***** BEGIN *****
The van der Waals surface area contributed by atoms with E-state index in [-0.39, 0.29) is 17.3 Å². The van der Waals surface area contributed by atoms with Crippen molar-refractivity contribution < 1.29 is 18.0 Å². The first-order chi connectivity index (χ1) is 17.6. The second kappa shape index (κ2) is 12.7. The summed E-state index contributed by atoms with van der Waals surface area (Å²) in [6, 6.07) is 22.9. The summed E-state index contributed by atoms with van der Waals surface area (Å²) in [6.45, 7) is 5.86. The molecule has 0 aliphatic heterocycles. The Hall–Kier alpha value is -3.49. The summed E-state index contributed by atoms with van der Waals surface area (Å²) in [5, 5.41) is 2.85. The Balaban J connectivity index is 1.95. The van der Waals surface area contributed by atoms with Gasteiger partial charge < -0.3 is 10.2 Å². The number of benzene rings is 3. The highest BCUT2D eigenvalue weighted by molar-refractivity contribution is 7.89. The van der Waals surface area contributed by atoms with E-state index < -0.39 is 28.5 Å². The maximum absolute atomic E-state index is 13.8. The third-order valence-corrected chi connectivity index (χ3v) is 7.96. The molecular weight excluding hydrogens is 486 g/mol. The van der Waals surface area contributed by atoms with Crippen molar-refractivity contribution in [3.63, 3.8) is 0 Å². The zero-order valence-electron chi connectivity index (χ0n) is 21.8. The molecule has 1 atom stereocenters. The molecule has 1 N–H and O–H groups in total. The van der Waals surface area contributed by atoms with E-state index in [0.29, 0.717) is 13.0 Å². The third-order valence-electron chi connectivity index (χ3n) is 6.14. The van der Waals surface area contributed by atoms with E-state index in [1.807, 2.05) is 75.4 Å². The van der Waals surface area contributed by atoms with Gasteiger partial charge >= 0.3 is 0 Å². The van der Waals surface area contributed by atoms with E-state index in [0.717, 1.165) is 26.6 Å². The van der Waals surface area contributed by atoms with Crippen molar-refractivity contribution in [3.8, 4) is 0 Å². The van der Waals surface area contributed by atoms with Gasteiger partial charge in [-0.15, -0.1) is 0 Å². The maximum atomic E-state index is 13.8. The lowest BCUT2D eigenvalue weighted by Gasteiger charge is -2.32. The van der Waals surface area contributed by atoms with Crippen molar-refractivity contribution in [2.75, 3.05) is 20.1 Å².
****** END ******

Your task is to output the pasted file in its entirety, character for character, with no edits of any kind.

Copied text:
The van der Waals surface area contributed by atoms with E-state index in [-0.39, 0.29) is 17.3 Å². The van der Waals surface area contributed by atoms with Crippen molar-refractivity contribution < 1.29 is 18.0 Å². The first-order chi connectivity index (χ1) is 17.6. The second kappa shape index (κ2) is 12.7. The summed E-state index contributed by atoms with van der Waals surface area (Å²) in [6, 6.07) is 22.9. The summed E-state index contributed by atoms with van der Waals surface area (Å²) in [6.45, 7) is 5.86. The molecule has 0 aliphatic heterocycles. The Hall–Kier alpha value is -3.49. The summed E-state index contributed by atoms with van der Waals surface area (Å²) in [5, 5.41) is 2.85. The Balaban J connectivity index is 1.95. The van der Waals surface area contributed by atoms with Gasteiger partial charge < -0.3 is 10.2 Å². The number of benzene rings is 3. The highest BCUT2D eigenvalue weighted by molar-refractivity contribution is 7.89. The van der Waals surface area contributed by atoms with E-state index < -0.39 is 28.5 Å². The maximum absolute atomic E-state index is 13.8. The third-order valence-corrected chi connectivity index (χ3v) is 7.96. The molecular weight excluding hydrogens is 486 g/mol. The van der Waals surface area contributed by atoms with Crippen molar-refractivity contribution in [3.63, 3.8) is 0 Å². The zero-order valence-electron chi connectivity index (χ0n) is 21.8. The molecule has 1 atom stereocenters. The molecule has 1 N–H and O–H groups in total. The van der Waals surface area contributed by atoms with E-state index in [0.29, 0.717) is 13.0 Å². The third-order valence-electron chi connectivity index (χ3n) is 6.14. The van der Waals surface area contributed by atoms with E-state index in [1.807, 2.05) is 75.4 Å². The van der Waals surface area contributed by atoms with Gasteiger partial charge >= 0.3 is 0 Å². The van der Waals surface area contributed by atoms with E-state index in [0.717, 1.165) is 26.6 Å². The van der Waals surface area contributed by atoms with Crippen molar-refractivity contribution in [3.8, 4) is 0 Å². The van der Waals surface area contributed by atoms with Gasteiger partial charge in [-0.15, -0.1) is 0 Å². The maximum atomic E-state index is 13.8. The lowest BCUT2D eigenvalue weighted by Gasteiger charge is -2.32. The van der Waals surface area contributed by atoms with Crippen molar-refractivity contribution in [2.75, 3.05) is 20.1 Å².